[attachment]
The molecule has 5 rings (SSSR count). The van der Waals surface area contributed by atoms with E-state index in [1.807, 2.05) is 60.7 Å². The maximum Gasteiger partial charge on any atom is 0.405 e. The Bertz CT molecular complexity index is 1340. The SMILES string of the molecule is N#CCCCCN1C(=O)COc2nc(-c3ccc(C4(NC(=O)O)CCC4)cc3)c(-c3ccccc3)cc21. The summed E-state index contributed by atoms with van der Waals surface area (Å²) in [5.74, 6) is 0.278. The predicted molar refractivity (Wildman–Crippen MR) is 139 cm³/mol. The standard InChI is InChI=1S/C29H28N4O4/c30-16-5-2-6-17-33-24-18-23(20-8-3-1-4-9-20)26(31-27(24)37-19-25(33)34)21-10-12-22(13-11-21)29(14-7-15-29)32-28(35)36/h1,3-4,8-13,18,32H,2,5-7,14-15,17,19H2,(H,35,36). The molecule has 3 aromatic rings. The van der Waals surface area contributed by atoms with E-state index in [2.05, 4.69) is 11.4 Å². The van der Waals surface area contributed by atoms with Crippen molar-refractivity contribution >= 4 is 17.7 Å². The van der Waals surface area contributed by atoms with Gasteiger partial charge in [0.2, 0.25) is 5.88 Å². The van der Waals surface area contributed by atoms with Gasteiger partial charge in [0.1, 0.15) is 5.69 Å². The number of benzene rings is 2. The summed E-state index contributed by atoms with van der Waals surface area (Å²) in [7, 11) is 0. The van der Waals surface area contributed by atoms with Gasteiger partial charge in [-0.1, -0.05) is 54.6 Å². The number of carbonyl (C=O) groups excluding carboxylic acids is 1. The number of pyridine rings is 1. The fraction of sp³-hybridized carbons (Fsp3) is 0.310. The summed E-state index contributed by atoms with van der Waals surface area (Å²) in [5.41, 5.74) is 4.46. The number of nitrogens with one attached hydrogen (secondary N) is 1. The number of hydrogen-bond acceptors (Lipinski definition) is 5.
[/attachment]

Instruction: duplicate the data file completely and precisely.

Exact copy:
The molecule has 5 rings (SSSR count). The van der Waals surface area contributed by atoms with E-state index in [1.807, 2.05) is 60.7 Å². The maximum Gasteiger partial charge on any atom is 0.405 e. The Bertz CT molecular complexity index is 1340. The SMILES string of the molecule is N#CCCCCN1C(=O)COc2nc(-c3ccc(C4(NC(=O)O)CCC4)cc3)c(-c3ccccc3)cc21. The summed E-state index contributed by atoms with van der Waals surface area (Å²) in [5.74, 6) is 0.278. The predicted molar refractivity (Wildman–Crippen MR) is 139 cm³/mol. The standard InChI is InChI=1S/C29H28N4O4/c30-16-5-2-6-17-33-24-18-23(20-8-3-1-4-9-20)26(31-27(24)37-19-25(33)34)21-10-12-22(13-11-21)29(14-7-15-29)32-28(35)36/h1,3-4,8-13,18,32H,2,5-7,14-15,17,19H2,(H,35,36). The molecule has 3 aromatic rings. The van der Waals surface area contributed by atoms with E-state index in [2.05, 4.69) is 11.4 Å². The van der Waals surface area contributed by atoms with Crippen molar-refractivity contribution >= 4 is 17.7 Å². The van der Waals surface area contributed by atoms with Gasteiger partial charge in [0.2, 0.25) is 5.88 Å². The van der Waals surface area contributed by atoms with Gasteiger partial charge in [0.1, 0.15) is 5.69 Å². The number of benzene rings is 2. The summed E-state index contributed by atoms with van der Waals surface area (Å²) in [7, 11) is 0. The van der Waals surface area contributed by atoms with Gasteiger partial charge in [-0.1, -0.05) is 54.6 Å². The number of carbonyl (C=O) groups excluding carboxylic acids is 1. The number of pyridine rings is 1. The fraction of sp³-hybridized carbons (Fsp3) is 0.310. The summed E-state index contributed by atoms with van der Waals surface area (Å²) in [5.41, 5.74) is 4.46. The number of nitrogens with one attached hydrogen (secondary N) is 1. The number of hydrogen-bond acceptors (Lipinski definition) is 5.